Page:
25 Feb Words of Grace – Discipleship in the Voting Booth
As a pastor, it is not my role to tell you who to vote for in an election. It is my responsibility to help followers of Jesus who live in a democratic society understand how voting can be an exercise in Christian discipleship.
Official church endorsement of a candidate in an election is a violation of the laws that apply to non-profit organizations. Grace Community Church does not endorse particular candidates in an election. We do, however, encourage Christians to think and pray about how they will vote.
As Christians we believe in the risen Lord Jesus Christ. The future belongs to him. He is working now through his church in ways that no human government can do. We do not believe that any human government will bring to us the kingdom of God and the rule of grace. Our hope is in the Lord.
We also believe that the lordship of Jesus Christ extends to all areas of life. We believe that Christ’s lordship in our lives leads us to carry out the civic responsibility of voting in a way that honors him. In other words, our faith in Christ shapes the way we vote.
How can you carry your discipleship into the voting booth during this season of primary and general elections?
First, ask yourself some questions. Do you understand that the ability to participate in the political process by casting a vote is a gift given to you by God and that you are a steward of that gift? When you step into the voting booth, are you doing so as a follower of Christ who is carrying out the two great commandments to “love the Lord your God with all your heart and your neighbor as yourself”? Are you seeking to serve the greater good of others by casting your vote? Have you been a good steward by learning about the candidates’ character, competence and core convictions from which they will govern?
We are Christians and our citizenship is in heaven. That means we pray, think, and decide on a candidate as disciples of Jesus and stewards of the opportunity we have been given.
Second, ask questions about the candidates. Ask the character question. Do the candidates demonstrate the moral character needed to govern with integrity and trust? Are there known moral character deficiencies in a candidate that will distract from his or her ability to lead?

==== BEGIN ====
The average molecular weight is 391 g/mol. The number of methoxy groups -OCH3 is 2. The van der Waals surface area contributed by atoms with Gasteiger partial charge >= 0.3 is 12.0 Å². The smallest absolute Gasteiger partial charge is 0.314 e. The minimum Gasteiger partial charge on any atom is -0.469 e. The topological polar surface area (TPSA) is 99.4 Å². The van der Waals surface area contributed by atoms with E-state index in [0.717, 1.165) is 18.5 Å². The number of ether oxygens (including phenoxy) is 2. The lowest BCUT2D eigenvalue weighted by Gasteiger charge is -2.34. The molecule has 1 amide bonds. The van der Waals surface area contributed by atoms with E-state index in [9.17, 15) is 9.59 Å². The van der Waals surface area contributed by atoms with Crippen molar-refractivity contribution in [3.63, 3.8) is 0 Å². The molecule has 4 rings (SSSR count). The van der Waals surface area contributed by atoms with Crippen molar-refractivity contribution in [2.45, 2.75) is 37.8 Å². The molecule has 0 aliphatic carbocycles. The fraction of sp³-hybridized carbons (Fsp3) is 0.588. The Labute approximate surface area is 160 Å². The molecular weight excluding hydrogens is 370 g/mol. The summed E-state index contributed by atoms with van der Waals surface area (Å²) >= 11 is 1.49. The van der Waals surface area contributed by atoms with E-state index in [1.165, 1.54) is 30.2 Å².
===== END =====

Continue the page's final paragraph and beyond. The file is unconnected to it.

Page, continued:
Ask the competence question. Do the candidates give evidence of having the intellect, skills and disciplines needed to fulfill the responsibilities of the office? Can the candidates administer the affairs of a nation, work with the other branches of government, lead the military, and make good appointments to other areas of service?
Ask the conviction question. Do the candidates possess a set of core convictions that reflect what God has revealed in the Bible to be good for all people? This does not mean that the candidate should seek to “Christianize” America. There are values in the Bible that are for the common good. Among them are the respect for all human life at all stages or maturity, the rule of law, religious liberty, and freedom for people to earn a living and own property. Do the candidates give evidence that they have these and other common good convictions, and that they will pursue policies and make appointments accordingly?
If asking these and other important questions seems overly rigorous, just remember that you are a follower of Jesus Christ with the opportunity to bring goodness and justice to others in our nation and around the world by casting a vote.
Let us pray that the Lord will be gracious and merciful to us in this election season. Let us do our best to understand who the candidates are and how they will govern. And let us be wise disciples as we cast our vote.